alternatives or complements to layers

Vitaly Davidovich vitalyd at gmail.com
Wed Jan 7 15:35:25 UTC 2015


>
> We can just consider the set of overloaded println (Object + primitives)
> 'good enough' for an 'any X'; what if X is an instance of a value class?


Well, if you're going to go down the road of having the specializer pick
overloads, it should pick the most specific one, preferring non-generic
methods over generic ones.  If there's a non-generic target method that
takes the exact type, it's picked (irrespective if it's value or reference
type).  If there's a generic method that's applicable, it's picked.
Finally, pick Object, and box the value type/primitive.  I would not
consider widening conversions of primitives as candidates (i.e. T=int,
there's no int overload but there is a long one -- I would not consider the
long variant as eligible).

On Wed, Jan 7, 2015 at 10:22 AM, Maurizio Cimadamore <
maurizio.cimadamore at oracle.com> wrote:

> Hi Peter,
> I found this often too (and it is frustrating!) when trying to apply some
> of the valhalla magic on our collection classes (the case I found was
> System.arraycopy, which suffers from similar issues). I believe the pain we
> are feeling now is both (a) benign and (b) transient. It is benign because,
> in one way, it makes you see how 'old' the API look once you fullt embrace
> the idea of a unified type-system; if we were writing this from scratch,
> println would probably something like:
>
> <any Z> void println(Z z);
>
> And then it would be implemented by parts using peeling.
>
> The 'transient' nature of this pain is because we are working with a
> unified language, but an erasure-based library; I believe that this method
> (and other similar ones) will have to be rewritten (or an extra 'any'
> variant added) so that they work uniformly with specialized generics.
>
> P.S.
> We can just consider the set of overloaded println (Object + primitives)
> 'good enough' for an 'any X'; what if X is an instance of a value class?
>
> Maurizio
>
>
> On 07/01/15 13:43, Peter Levart wrote:
>
>> Hi,
>>
>> While experimenting a bit with the current preliminary prototype, I found
>> myself on several occasions wanting to call a method from "normal" API. Say
>> System.out.println(x) with an x of type "any T". Usually a method that
>> already has various overloads or a method taking an Object. Javac refuses:
>>
>>     method PrintStream.println(boolean) is not applicable
>>       (argument mismatch; T cannot be converted to boolean)
>>     method PrintStream.println(char) is not applicable
>>       (argument mismatch; T cannot be converted to char)
>>     method PrintStream.println(int) is not applicable
>>       (argument mismatch; T cannot be converted to int)
>>     method PrintStream.println(long) is not applicable
>>       (argument mismatch; T cannot be converted to long)
>>     method PrintStream.println(float) is not applicable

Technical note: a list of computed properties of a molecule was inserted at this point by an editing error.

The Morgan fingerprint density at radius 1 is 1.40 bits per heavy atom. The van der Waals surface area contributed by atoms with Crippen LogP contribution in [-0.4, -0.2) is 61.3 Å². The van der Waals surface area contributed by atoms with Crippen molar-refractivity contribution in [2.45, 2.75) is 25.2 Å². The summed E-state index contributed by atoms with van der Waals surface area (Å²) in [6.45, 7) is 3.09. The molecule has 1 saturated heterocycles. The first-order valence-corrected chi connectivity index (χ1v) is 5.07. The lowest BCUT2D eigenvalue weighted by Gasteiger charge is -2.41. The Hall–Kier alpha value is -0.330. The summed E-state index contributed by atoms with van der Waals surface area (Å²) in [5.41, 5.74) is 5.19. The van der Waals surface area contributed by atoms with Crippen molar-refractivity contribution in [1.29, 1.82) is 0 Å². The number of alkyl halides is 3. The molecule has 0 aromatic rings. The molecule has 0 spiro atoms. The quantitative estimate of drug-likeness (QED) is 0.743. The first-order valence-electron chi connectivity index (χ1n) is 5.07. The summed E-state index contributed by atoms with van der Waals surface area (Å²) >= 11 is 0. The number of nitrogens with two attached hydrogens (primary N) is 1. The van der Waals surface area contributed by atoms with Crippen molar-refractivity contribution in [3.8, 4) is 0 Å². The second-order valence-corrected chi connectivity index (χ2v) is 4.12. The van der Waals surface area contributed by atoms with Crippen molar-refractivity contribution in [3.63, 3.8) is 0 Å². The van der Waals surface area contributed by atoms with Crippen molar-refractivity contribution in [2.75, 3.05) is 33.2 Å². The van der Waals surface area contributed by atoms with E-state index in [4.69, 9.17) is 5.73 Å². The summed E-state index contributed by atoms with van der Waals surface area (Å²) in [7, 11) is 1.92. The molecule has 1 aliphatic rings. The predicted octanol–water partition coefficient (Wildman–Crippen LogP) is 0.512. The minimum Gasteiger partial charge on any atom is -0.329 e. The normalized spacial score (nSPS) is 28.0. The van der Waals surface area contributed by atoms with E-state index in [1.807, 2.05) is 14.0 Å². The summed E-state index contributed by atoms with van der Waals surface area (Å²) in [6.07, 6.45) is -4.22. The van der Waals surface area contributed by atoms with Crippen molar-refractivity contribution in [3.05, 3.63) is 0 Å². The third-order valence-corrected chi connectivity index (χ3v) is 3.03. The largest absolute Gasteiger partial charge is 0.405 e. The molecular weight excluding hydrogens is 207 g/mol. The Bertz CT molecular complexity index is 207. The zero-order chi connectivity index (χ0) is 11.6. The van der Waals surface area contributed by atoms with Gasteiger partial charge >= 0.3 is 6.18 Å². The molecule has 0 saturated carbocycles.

>>       (argument mismatch; T cannot be converted to float)
>>     method PrintStream.println(double) is not applicable
>>       (argument mismatch; T cannot be converted to double)
>>     method PrintStream.println(char[]) is not applicable
>>       (argument mismatch; T cannot be converted to char[])
>>     method PrintStream.println(String) is not applicable
>>       (argument mismatch; T cannot be converted to String)
>>     method PrintStream.println(Object) is not applicable
>>       (argument mismatch; T cannot be converted to Object)
>>   where T is a type-variable:
>>     T extends <any> declared in method <T>test()
>>
>>
>> But we know that whatever instantiation of T we choose, at least one of
>> available overloaded methods would apply. If the set of overloaded methods
>> contains one with parameter of type Object, then any instantiation of
>> parameter of type "any T" would apply to at least one of those methods. At
>> specialization time, the most appropriate method could be "selected".
>>
>> Of course this would not automatically route reference typed parameter to
>> the most appropriate method among those taking various reference types -
>> the one taking Object would always be chosen, but any value typed paremeter
>> could select the most appropriate method (with implicit conversions and/or
>> boxing).
>>
>> This could be viewed as a more natural complement to "layers" for
>> supporting implementation by parts.
>>
>> The specializer would either have to inspect the target class somehow, or
>> javac could provide the set of applicable methods in an attribute
>> associated with invocation. Or perhaps, such invocation could be
>> "specialized" as invokedynamic where the linking to the most appropriate
>> method (with implicit conversions and/or boxing) would be choosen at 1st
>> invocation.
>>
>> What do you think?
>>
>>
>> Regards, Peter
>>
>>
>


More information about the valhalla-dev mailing list